Nothing has more “global” access in the digital video security camera industry than an Internet security camera system. The outreach available for use and/or monitoring has been extended even further with the increased technology in cell phones, namely 3G and 4G broadband Internet access. In the following article we’ll take a look at some Internet security camera systems and how they work.
First, let’s make sure we understand how a “non-Internet” security camera system works. In this type of system, digital video security and surveillance cameras capture video footage and send the video data to the Digital Video Recorder or DVR. The DVR stores the video on a hard disk drive (HDD) just like the HDD found in a personal computer. In addition the DVR may also display the video in real-time (live) on one to many monitors for surveillance purposes.
The digital video camera is responsible for capturing a light image and transforming it into an electronic image. It does this by using a lens to focus what can be a large field of vision onto a small electronic sensor which usually ranges in size from 1/4 inch to 1/2 inch square.
One of two different sensor chips is used for this purpose. They are the Charged Coupled Device or CCD and the Complementary Metal Oxide Semiconductor or CMOS. When light strikes these sensors they emit electrical charges which can be measured and used to create a video image. The data that is created by these chips is actually analog in form until it passes through an analog-to-digital converter chip. Another highly specialized electronic chip called a Digital Signal Processor or DSP insures the integrity of the data and may make any corrections that are necessary.
At this point, the camera passes the digital data along to the Digital Video Recorder or DVR whose job is to record the data and store it as mentioned above. It does this by compressing the file into a fraction of its original size but still managing to maintain a high quality. It does this by using a COmpression/DECompression or CODEC utility.
An Internet security camera system is very similar to this type of system, however once the data becomes digital, it opens up a whole new world of possibilities, especially including the use of the Internet. There are basically two types of Internet security camera systems. One system consists of cameras that are Internet compatible also called Internet Protocol ready or IP ready. The other system consists of a DVR that has its own Web server technology and is called IP ready as well.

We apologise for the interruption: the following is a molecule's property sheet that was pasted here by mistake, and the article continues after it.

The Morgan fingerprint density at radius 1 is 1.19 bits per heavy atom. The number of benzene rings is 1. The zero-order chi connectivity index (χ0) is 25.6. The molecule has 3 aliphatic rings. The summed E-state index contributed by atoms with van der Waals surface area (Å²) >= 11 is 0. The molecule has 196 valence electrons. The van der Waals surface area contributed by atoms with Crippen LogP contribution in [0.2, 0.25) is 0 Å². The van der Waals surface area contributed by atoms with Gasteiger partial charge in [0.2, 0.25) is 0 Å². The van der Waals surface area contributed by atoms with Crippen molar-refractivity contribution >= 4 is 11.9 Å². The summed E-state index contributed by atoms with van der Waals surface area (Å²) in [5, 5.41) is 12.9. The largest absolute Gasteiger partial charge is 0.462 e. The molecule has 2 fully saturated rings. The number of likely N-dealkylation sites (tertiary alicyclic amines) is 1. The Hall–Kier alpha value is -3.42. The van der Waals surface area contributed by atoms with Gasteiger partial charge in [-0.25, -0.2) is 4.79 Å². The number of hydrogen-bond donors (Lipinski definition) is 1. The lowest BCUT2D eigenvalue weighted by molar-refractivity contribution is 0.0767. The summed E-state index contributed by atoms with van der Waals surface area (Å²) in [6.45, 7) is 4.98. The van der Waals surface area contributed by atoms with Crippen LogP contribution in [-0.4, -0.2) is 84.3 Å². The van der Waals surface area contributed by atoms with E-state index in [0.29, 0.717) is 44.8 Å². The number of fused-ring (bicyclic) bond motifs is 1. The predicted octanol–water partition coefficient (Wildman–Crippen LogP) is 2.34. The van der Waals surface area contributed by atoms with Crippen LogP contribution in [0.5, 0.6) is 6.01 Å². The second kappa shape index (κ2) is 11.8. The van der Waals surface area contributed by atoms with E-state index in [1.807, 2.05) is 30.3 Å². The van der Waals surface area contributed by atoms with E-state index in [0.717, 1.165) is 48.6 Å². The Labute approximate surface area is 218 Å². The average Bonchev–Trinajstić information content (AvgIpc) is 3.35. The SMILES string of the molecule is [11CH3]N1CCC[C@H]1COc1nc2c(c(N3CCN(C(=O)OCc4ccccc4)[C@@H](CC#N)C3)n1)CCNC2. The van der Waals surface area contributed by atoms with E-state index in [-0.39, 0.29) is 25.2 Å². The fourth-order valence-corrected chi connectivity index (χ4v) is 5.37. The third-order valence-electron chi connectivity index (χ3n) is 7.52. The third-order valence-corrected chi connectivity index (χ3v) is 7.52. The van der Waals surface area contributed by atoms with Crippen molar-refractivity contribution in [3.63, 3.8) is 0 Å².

IP ready cameras contain their own web server technology so that they maybe connected to the Internet. Instead of sending their digital data directly to a DVR, they send their data via the Internet to anywhere there is a client that wants to access the information. Generally these cameras use two CODECs at once. Many of the cameras pass the information on to the DVR using the MJPEG CODEC while streaming the information via the Internet for live viewing using the latest CODEC H.264.
These cameras may direct their video via the Internet to a specific type of DVR that is designed for this purpose which is called a Network Video Recorder or NVR. One of the advantages of this system is that multiple cameras in multiple locations can be recorded by the NVR. These locations can be widespread, such as two or more commercial facilities that are located in two different cities. An Internet security camera system of this type can lend itself to all sorts of networking possibilities.
Another type of Internet security camera system exists where the DVR is the IP ready device and it takes care of all Internet related inquiries. In this system, the cameras are not IP ready and they send all of their digital data to the DVR. The DVR then contains its own Web server technology and allows a client access to the system through the DVR. All of Security Camera King’s featured DVRs have these feature built in to the DVR.
This internet security camera system records the video locally on the DVRs HDD, but it allows a user to control the DVR and in many instances, even the cameras (for example, PTZ movements) remotely. As a matter of fact, these systems can ever be monitored and controlled using a smartphone and 3G or 4G Internet technology.